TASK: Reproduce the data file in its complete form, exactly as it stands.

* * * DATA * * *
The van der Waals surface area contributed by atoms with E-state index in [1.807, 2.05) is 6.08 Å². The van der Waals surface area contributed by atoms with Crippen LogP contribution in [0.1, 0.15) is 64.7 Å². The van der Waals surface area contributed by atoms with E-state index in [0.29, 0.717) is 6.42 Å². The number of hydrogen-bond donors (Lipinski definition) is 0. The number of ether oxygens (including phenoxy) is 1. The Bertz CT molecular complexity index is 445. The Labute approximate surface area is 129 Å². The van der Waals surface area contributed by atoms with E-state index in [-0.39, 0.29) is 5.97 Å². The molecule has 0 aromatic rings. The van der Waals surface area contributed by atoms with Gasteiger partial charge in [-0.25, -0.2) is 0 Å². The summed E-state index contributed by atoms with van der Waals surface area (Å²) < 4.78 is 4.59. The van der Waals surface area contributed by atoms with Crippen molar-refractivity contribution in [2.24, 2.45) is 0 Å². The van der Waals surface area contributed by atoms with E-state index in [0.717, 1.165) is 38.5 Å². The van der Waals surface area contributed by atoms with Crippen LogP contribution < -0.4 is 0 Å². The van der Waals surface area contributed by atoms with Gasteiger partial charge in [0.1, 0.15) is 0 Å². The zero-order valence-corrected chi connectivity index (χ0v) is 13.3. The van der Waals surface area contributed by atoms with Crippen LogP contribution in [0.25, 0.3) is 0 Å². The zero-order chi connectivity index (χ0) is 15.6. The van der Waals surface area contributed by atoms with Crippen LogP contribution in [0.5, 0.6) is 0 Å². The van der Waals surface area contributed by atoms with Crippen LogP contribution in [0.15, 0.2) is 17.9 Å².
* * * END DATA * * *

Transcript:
The van der Waals surface area contributed by atoms with E-state index in [1.807, 2.05) is 6.08 Å². The van der Waals surface area contributed by atoms with Crippen LogP contribution in [0.1, 0.15) is 64.7 Å². The van der Waals surface area contributed by atoms with E-state index in [0.29, 0.717) is 6.42 Å². The number of hydrogen-bond donors (Lipinski definition) is 0. The number of ether oxygens (including phenoxy) is 1. The Bertz CT molecular complexity index is 445. The Labute approximate surface area is 129 Å². The van der Waals surface area contributed by atoms with E-state index in [-0.39, 0.29) is 5.97 Å². The molecule has 0 aromatic rings. The van der Waals surface area contributed by atoms with Gasteiger partial charge in [-0.25, -0.2) is 0 Å². The summed E-state index contributed by atoms with van der Waals surface area (Å²) < 4.78 is 4.59. The van der Waals surface area contributed by atoms with Crippen molar-refractivity contribution in [2.24, 2.45) is 0 Å². The van der Waals surface area contributed by atoms with E-state index in [0.717, 1.165) is 38.5 Å². The van der Waals surface area contributed by atoms with Crippen LogP contribution < -0.4 is 0 Å². The van der Waals surface area contributed by atoms with Gasteiger partial charge in [0.1, 0.15) is 0 Å². The zero-order valence-corrected chi connectivity index (χ0v) is 13.3. The van der Waals surface area contributed by atoms with Crippen LogP contribution in [0.25, 0.3) is 0 Å². The zero-order chi connectivity index (χ0) is 15.6. The van der Waals surface area contributed by atoms with Crippen LogP contribution in [0.5, 0.6) is 0 Å². The van der Waals surface area contributed by atoms with Crippen LogP contribution in [0.15, 0.2) is 17.9 Å².